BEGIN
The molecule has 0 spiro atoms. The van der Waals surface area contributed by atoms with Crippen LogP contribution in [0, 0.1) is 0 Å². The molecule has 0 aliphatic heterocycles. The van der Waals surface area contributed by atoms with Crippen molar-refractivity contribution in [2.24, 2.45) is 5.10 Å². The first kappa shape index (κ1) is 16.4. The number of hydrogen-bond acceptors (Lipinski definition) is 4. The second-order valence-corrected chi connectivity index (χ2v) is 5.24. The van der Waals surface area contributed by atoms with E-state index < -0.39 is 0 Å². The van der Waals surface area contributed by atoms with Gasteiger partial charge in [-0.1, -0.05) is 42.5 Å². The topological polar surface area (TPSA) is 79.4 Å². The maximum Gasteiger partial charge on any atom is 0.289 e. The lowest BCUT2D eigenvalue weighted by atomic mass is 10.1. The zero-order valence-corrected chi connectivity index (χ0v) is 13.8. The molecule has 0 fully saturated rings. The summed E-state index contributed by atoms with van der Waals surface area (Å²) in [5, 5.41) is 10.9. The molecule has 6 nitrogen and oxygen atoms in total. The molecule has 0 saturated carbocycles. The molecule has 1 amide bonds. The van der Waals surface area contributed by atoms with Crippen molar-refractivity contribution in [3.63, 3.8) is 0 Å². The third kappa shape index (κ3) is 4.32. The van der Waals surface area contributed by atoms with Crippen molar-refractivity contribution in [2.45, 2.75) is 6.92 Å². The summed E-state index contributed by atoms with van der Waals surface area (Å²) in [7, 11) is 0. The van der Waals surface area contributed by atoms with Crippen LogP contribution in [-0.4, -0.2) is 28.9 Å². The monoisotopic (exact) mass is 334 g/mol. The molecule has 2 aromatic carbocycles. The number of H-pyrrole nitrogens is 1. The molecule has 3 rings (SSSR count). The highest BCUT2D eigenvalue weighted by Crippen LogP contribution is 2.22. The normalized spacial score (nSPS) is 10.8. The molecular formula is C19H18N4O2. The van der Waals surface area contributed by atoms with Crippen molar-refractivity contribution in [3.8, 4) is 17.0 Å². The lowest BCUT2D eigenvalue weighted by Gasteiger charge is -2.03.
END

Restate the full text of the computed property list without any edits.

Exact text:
The molecule has 0 spiro atoms. The van der Waals surface area contributed by atoms with Crippen LogP contribution in [0, 0.1) is 0 Å². The molecule has 0 aliphatic heterocycles. The van der Waals surface area contributed by atoms with Crippen molar-refractivity contribution in [2.24, 2.45) is 5.10 Å². The first kappa shape index (κ1) is 16.4. The number of hydrogen-bond acceptors (Lipinski definition) is 4. The second-order valence-corrected chi connectivity index (χ2v) is 5.24. The van der Waals surface area contributed by atoms with E-state index < -0.39 is 0 Å². The van der Waals surface area contributed by atoms with Gasteiger partial charge in [-0.1, -0.05) is 42.5 Å². The topological polar surface area (TPSA) is 79.4 Å². The maximum Gasteiger partial charge on any atom is 0.289 e. The lowest BCUT2D eigenvalue weighted by atomic mass is 10.1. The zero-order valence-corrected chi connectivity index (χ0v) is 13.8. The molecule has 0 fully saturated rings. The summed E-state index contributed by atoms with van der Waals surface area (Å²) in [5, 5.41) is 10.9. The molecule has 6 nitrogen and oxygen atoms in total. The molecule has 0 saturated carbocycles. The molecule has 1 amide bonds. The van der Waals surface area contributed by atoms with Crippen molar-refractivity contribution in [3.63, 3.8) is 0 Å². The third kappa shape index (κ3) is 4.32. The van der Waals surface area contributed by atoms with Crippen molar-refractivity contribution in [2.45, 2.75) is 6.92 Å². The summed E-state index contributed by atoms with van der Waals surface area (Å²) in [7, 11) is 0. The van der Waals surface area contributed by atoms with Crippen LogP contribution in [-0.4, -0.2) is 28.9 Å². The monoisotopic (exact) mass is 334 g/mol. The molecule has 2 aromatic carbocycles. The number of H-pyrrole nitrogens is 1. The molecule has 3 rings (SSSR count). The highest BCUT2D eigenvalue weighted by Crippen LogP contribution is 2.22. The normalized spacial score (nSPS) is 10.8. The molecular formula is C19H18N4O2. The van der Waals surface area contributed by atoms with Crippen molar-refractivity contribution in [3.8, 4) is 17.0 Å². The lowest BCUT2D eigenvalue weighted by Gasteiger charge is -2.03.